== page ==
Dorros et al v. District of Columbia et al

District of Columbia, dcd-1:2004-cv-02061

MEMORANDUM AND OPINION. Signed by Judge Richard J. Leon on 9/21/07.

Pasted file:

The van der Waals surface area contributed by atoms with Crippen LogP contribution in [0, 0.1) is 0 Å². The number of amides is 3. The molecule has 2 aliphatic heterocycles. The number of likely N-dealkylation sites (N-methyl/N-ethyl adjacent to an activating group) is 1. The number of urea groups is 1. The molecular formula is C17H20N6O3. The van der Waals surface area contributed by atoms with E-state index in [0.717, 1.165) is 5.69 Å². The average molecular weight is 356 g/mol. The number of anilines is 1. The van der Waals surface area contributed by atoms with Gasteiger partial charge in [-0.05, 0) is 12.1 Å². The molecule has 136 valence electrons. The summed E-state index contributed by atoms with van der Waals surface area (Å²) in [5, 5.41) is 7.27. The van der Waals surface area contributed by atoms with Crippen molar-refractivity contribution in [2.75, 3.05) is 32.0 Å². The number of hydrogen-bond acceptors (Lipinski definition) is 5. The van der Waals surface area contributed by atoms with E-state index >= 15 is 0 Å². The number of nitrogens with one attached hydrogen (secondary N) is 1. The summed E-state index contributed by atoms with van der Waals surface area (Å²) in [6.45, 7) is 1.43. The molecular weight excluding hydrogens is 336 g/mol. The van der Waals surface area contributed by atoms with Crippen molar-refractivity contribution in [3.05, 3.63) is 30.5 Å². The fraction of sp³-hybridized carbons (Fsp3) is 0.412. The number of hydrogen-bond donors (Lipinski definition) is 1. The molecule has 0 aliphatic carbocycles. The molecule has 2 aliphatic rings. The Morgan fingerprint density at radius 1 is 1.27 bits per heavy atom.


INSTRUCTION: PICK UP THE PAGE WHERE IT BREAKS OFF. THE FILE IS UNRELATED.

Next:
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UNITED STATES DISTRICT COURT FOR THE DISTRICT OF COLUMBIA FILED SEP % 1 2007 SARAH DORROS, et al. NANCY MAYER WHITTINGTON, CLERK U.S. DISTRICT COURT Plaintiffs,) Civil Case No. 04-2061 (RJL) DISTRICT OF COLUMBIA, et al. Defendants. MEMORANDUM OPINION (September 21, 2007) [# 8, # 13] Before the Court are the parties' cross-motions for summary judgment. The plaintiffs, Sarah Dorros and her parents Gerald and Arielle Dorros, challenge a hearing officer's decision declining to evaluate, as premature, whether: (1) the District of Columbia Public Schools ("DCPS") had effectively denied plaintiff Sarah Dorros ("Sarah") Free Appropriate Public Education ("FAPE") by its failure prior to the commencement of the school year to determine eligibility, develop an Individualized Education Program ("IEP") and determine a placement for the student; and (2) Sarah's parents unilateral placement of her at The Ivymount School ("'Ivymount") was inappropriate. After due consideration of the pleadings and the record herein, the Court GRANTS defendants' motion for summary judgment and DENIES plaintiffs' motion for summary judgment. BACKGROUND Sarah is an eight year old child who has been diagnosed with high-functioning autism. Prior to the 2004-05 school year, Sarah lived with her parents in New York City and attended the New York City Preschool Development Center after she was found to be eligible by school authorities for special education services. (AR 89-110, 353.) In January of 2004, while still living in New York, Sarah's parents applied for her admission to The Ivymount School ("Ivymount"), a private special education school in Maryland. In March 2004, they received word of her admission. (AR 369.) On July 8, 2004, after moving to Northwest Washington, D.C., Sarah's father went to their local school, Murch Elementary School ("Murch"), to register Sarah and to begin the process of determining her eligibility for special education under IDEA by completing a Teacher Assistance Team form and a Consent for Evaluation form. (AR at 153-54.) He did not, however, inform the Murch school staff that she had already been accepted at Ivymount for the upcoming academic year. The Dorros family later received a letter from Murch's principal, Dr. Cuthbert, dated July 8, 2004, which stated that she had received all the necessary special education paperwork from New York and was beginning the evaluation process in Washington, D.C. (AR 156.) On August 17, 2004, plaintiffs' counsel sent a letter to the Murch school's principal informing her for the first time that plaintiffs had secured placement for Sarah at Ivymount for the upcoming school year and requested that Dr. Cuthbert expedite the process to insure IDEA for Sarah at this location. (AR 13.) Although the assessment process was not completed, the Dorros' unilaterally enrolled Sarah at Ivymount in early September. (Compl. 123.) Meanwhile, on September 29, 2004 and October 4, 2004, two DCPS psychologists, a DCPS case manager, and a DCPS speech-language pathologist observed Sarah and concluded that "Sarah is a previously diagnosed high functioning autistic child who meets the criteria for services as an autistic student. She is in need of services to address these delays in a setting appropriate to meet the needs of a high functioning autistic student." (AR 162, 169-74, 289, 292, 347.) On October 8, 2004, nearly a month prior to the expiration of the statutory 120-day assessment period, plaintiffs requested a due process hearing alleging that DCPS had failed to identify Sarah's needs and had neglected to provide her with the appropriate special education services. (AR 10-12.) On October 26, 2004, DCPS faxed a letter to plaintiffs' counsel which included three proposed dates for a meeting to develop Sarah's Individual Education Program ("IEP"). (AR 166.) On November 3, 2004, plaintiffs' counsel responded to DCPS that they were unavailable on the dates proposed, but offered no alternative dates. (AR 167.) With a letter dated that same day, DCPS suggested the same dates but at different times and noted that, "in order to comply with timelines regarding the special education process. .. all efforts must be made to convene a[n] IEP meeting in a timely manner." (AR 164, 305.) Plaintiffs' counsel again responded that these dates were not acceptable. (AR 168.) On November 10, 2004, a due process hearing was convened before Impartial Hearing Officer Seymour DuBow. (AR 308, 328.) Hearing Officer DuBow heard testimony and received written exhibits regarding Sarah's medical history and her educational background and status. In a decision dated November 17, 2004, the hearing officer found that "DCPS was prepared to meet before the expiration of the 120 day assessment period to complete the special education process, but that counsel for the parents delayed that process in not responding to DCPS's letter of invitation for seven (7) days to indicate he was not available on those three dates." (AR 5.) Nevertheless, the hearing officer concluded that it was premature for him to address the issues raised by the Dorros family because it would, in effect, short circuit the educational review process ! "before an imminent MDT meeting convenes to determine eligibility, develop an IEP and determine placement." (AR 5-6.) On December 2, 2004, the DCPS agreed to fund Sarah's placement at Ivymount beginning on December 2, 2004 and has funded her placement ever since. Plaintiffs appeal this decision by the hearing officer, and seek tuition reimbursement for the cost of Sarah's placement at Ivymount from the start of the 2004-05 school year to December 1, 2004, when DCPS began funding Sarah's placement at The Ivymount School. (See Def.'s Statement of Material Facts 27.) ANALYSIS Summary judgment is appropriate when the pleadings and the record demonstrate that "there is no genuine issue as to any material fact and that the moving party is entitled to judgment as a matter of law." Fed. R. Civ. P. 56(c). The party seeking summary judgment may support its motion by"identifying those portions of the pleadings, depositions, answers '(AR 6 (citing Sanger v. Montgomery County Bd. of Educ., 916 F. Supp. 518, 527 n.9 (D. Md. 1996).) to interrogatories, and admissions on file, together with the affidavits, if any,' which it believes demonstrate the absence of a genuine issue of material fact." See Celotex Corp. v. Catrett, 477 U.S. 317, 323 (1986) (quoting Fed. R. Civ. P. 56(c)). In opposing summary judgment, the "nonmoving party (must] go beyond the pleadings and by [its) own affidavits, or by the depositions, answers to interrogatories, and admissions on file,' designate 'specific facts showing that there is a genuine issue for trial." Id. at 324 (quoting Fed. R. Civ. P. 56(c), (e)). In determining whether a genuine issue of material fact is in dispute, "[t]he evidence of the non-movant is to be believed, and all justifiable inferences are to be drawn in his favor." Anderson v. Liberty Lobby, Inc., 477 U.S. 242, 255 (1986). The IDEA guarantees children with disabilities the right to a free appropriate public education ("FAPE"). 20 U.S.C. § 1400(d)(1)(A). In designing an appropriate education for students with disabilities, the child's parents, teachers, school officials, and other professionals collaborate to develop an individualized education program ("IEP") to meet the child's unique needs. 20 U.S.C. § 1414(d)(1)(B). While the District of Columbia is required to provide Sarah with a public education, it does not "guarantee any particular level of education." Bd. of Educ. of Hendrick Hudson Central Sch. Dist. v. Rowley, 458 U.S. 176, 192 (1982). If the parent objects "to the identification, evaluation, or educational placement of the child, or the provision of a free appropriate public education to such child," he may seek an impartial due process hearing. 20 U.S.C. $$ 1415(b)(6), 1415(f)(1). If the parent is dissatisfied with the outcome of that hearing, he may appeal the decision to a state court or a federal district court. 20 U.S.C. § 1415(i)(2)(A). In evaluating a hearing officer's decision, this Court must review the record of the administrative proceedings and give due weight to the hearing officer's decision. 20 U.S.C. § 1415(i)(2)(B)(iii); 34 C.F.R. § 300.512(b)(3); Rowley, 458 U.S. at 206. Moreover, the burden of proof is with the party challenging the administrative determination, who must"at least take on the burden of persuading the court that the hearing officer was wrong." Reid v. Dist. of Columbia, 401 F.3d 516,521 (D.C. Cir. 2005) (quoting Kerkam v. McKenzie, 862 F.2d 884, 887 (D.C. Cir. 1988)). To determine whether a FAPE has been provided, courts must determine whether: (1) the school complied with the IDEA's procedures; and (2) the IEP developed through those procedures is reasonably calculated to enable the student to receive educational benefits. Loren F. v. Atlanta Indep. Sch. Sys., 349 F.3d 1309, 1312 (11th Cir. 2003). Even where a FAPE is not provided, however, courts can nevertheless deny reimbursement if a parent's own actions frustrated the school district's efforts. See id. at 1312-13; MM v. Sch. Dist. of Greenville County, 303 F.3d 523, 533-35 (4th Cir. 2002) (finding that school district was not liable for a failure to timely complete IEP where parents ceased to cooperate in IEP's completion after placing child in private school); Doe v. Defendant 1, 898 F.2d 1186, 1189 n.1 (6th Cir. 1990) (holding that school district was not liable for a failure to timely complete IEP when IEP's non-completion was attributable to parent's request that school allow student to perform "on his own for a while"). That is, essentially, what happened here. Plaintiffs allege that DCPS failed to comply with the IDEA's procedures because DCPS failed to complete the assessment of Sarah's needs within 120 days as required by District of Columbia law, D.C. Code Section 38-2501(a)? (requiring that a school district "assess or evaluate a student who may have a disability and who may require special education services within 120 days from the date that the student was referred for an evaluation or assessment''), and because DCPS "refus[ed] to schedule the IEP meeting at a mutually convenient time" in compliance with D.C. Regulations, 5 D.C.M.R. $ 3003.6. (Pls.' Mot. Summ. J. at 13, 16.) This argument, however, is irrelevant to the issue before this Court. Plaintiffs have filed this suit seeking to overturn the Impartial Hearing Officer's decision to deny plaintiffs' relief because it was premature to do so prior to "an imminent MDT meeting convenes to determine [Sarah's] eligibility, develop an IEP and determine placement." (AR 6.) They have cited no precedent in this, or any other Circuit, suggesting the hearing officer's decision was wrong as a matter of law. Based on this Court's review of the hearing officer's decision, it is satisfied that his judgment to let the educational review process proceed to its completion was not only legally, but practically, appropriate in a case where plaintiffs, by their own conduct, delayed the commencement of the 120-day review period until July 2004 even though their daughter had been admitted four months earlier to the very school in which they ultimately enrolled her. It is disingenuous, at best, for them 2 This law has recently been repealed and replaced with a law with the same language. D.C. Code § 38-2561.02. This was the governing law at the time of the Hearing Officer's determination. 3 In this case, because the parent initiated the process on July 8, 2004, the deadline for completing the 120-day special education process was November 8, 2004. to seek a reimbursement for the first three months of the school years' tuition when their delay in bringing it to the attention of DCPS insured a completion date of the 120 day period over two months into the school year (i.e. November 8, 2004). At most, plaintiffs should be able to seek reimbursement for the period between November 8 and December 2, 2004. Whether that is appropriate, however, is a matter properly before a hearing officer in the first instance. Accordingly, absent a legal basis to reverse the hearing officer's decision to defer to the completion of the existing 120-day process, the Court affirms his judgment. An Order consistent with this decision accompanies this Memorandum Opinion. clue han RICHARD J. LEON United States District Judge